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Archive: December, 2020

Dec. 16, 2020

Mia Bloom presented at the SMA General Speaker Series on Qanon Radicalization and Conspiracy

Minerva-funded researcher, Dr. Mia Bloom (Georgia State University) presented at the Strategic Multilayer Assessment (SMA) General Speaker Series on Qanon Radicalization and Conspiracy: 2017-2020 on December 15, 2020.

Dec. 9, 2020

New Owl in the Olive Tree post "Misreading Britain’s Decline—Identifying the Real Hegemonic Contest Between China and America"

Minerva-funded researcher, Gregory Mitrovich' s new Owl in the Olive Tree post "Misreading Britain’s Decline—Identifying the Real Hegemonic Contest Between China and America". How do we determine when a great power is in decline? When does this “decline” matter to the global balance of power? Since the end of World War II, perceptions of U.S. power have varied wildly, from moments of unparalleled hegemony to fears of rapid decay and a transition to a new dominant power.

Dec. 3, 2020

Test sensitivity is secondary to frequency and turnaround time for COVID-19 screening

The COVID-19 pandemic has created a public health crisis. Because SARS-CoV-2 can spread from individuals with pre-symptomatic, symptomatic, and asymptomatic infections, the re-opening of societies and the control of virus spread will be facilitated by robust population screening, for which virus testing will often be central. After infection, individuals undergo a period of incubation during which viral titers are usually too low to detect, followed by an exponential viral growth, leading to a peak viral load and infectiousness, and ending with declining viral levels and clearance.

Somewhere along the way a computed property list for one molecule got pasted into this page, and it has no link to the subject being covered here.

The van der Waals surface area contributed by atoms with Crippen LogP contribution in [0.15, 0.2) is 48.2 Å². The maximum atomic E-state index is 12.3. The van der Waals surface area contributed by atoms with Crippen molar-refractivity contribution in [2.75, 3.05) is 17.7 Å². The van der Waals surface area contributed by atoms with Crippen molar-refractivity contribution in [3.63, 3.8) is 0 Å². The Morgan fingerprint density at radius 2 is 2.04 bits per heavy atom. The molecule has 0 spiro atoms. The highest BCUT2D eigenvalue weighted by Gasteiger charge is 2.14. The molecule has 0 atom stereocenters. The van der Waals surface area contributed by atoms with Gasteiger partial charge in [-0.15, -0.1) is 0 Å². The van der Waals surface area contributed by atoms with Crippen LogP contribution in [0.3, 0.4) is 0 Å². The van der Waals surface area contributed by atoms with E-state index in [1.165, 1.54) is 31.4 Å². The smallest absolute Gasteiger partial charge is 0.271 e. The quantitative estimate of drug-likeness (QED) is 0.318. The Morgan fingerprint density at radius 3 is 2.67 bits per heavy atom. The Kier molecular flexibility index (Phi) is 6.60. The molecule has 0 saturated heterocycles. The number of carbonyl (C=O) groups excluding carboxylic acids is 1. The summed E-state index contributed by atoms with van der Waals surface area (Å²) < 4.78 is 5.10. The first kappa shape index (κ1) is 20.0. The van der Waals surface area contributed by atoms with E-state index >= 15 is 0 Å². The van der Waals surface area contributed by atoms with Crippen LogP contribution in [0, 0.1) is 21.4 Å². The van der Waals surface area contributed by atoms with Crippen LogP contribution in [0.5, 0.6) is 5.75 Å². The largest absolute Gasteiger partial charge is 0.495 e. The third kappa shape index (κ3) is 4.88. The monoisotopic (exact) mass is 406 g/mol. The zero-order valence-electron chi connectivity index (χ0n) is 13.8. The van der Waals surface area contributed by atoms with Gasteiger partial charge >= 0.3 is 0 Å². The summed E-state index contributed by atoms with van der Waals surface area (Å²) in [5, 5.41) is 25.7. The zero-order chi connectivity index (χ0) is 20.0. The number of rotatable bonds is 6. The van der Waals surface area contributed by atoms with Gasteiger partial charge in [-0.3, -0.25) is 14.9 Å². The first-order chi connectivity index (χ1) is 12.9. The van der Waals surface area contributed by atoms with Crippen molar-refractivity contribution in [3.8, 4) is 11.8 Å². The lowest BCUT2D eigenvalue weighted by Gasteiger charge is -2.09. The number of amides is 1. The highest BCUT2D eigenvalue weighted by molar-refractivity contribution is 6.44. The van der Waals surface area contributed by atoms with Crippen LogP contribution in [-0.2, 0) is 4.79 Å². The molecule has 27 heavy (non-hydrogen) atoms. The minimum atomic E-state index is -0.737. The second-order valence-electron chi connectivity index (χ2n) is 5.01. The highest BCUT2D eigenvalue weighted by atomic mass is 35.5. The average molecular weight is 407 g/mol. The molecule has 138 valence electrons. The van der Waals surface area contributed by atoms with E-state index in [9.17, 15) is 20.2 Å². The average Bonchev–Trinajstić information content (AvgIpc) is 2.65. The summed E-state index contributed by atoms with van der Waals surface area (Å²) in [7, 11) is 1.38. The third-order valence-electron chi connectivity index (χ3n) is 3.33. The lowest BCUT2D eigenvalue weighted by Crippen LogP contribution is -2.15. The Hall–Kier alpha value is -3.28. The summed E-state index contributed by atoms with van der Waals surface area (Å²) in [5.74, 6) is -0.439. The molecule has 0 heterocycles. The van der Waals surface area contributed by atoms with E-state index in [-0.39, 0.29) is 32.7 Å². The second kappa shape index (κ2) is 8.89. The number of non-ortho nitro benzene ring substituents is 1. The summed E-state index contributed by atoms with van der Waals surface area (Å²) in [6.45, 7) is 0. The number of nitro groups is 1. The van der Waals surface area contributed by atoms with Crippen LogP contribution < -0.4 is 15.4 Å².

Dec. 3, 2020

Historical bias overlooks genes related to COVID-19

Why are some genes studied more than others? Minerva-funded researchers and colleagues from Northwestern University find large number of genes that have been implicated in SARS-CoV-2 infection by four genome-wide studies remain unstudied.

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New Minerva-funded Publication, "Assessing impacts to maritime shipping from marine chokepoint closures"
By Lincoln Pratson | Jan. 5, 2023
"New GIS-enabled analysis by a Minerva-funded researcher from Duke University maps what the far-reaching impacts to international trade and shipping could be if any of the world’s 11 busiest marine chokepoints, or shipping straits, are closed due to politics, piracy, vessel accidents, or other causes."
Findings from a Minerva Research Initiative funded project on Near Crisis Escalation helped NATO leaders approve a new Strategic Concept that updated the alliance’s core tasks
By Toni DeVille | Dec. 14, 2022
Dr. Scott Silverstone (USMA West Point) and Dr. Steven Lobell (PI, University of Utah) presented to NATO officials the findings from the Minerva Research Initiative and Office of Naval Research funded project on Near Crisis Escalation.

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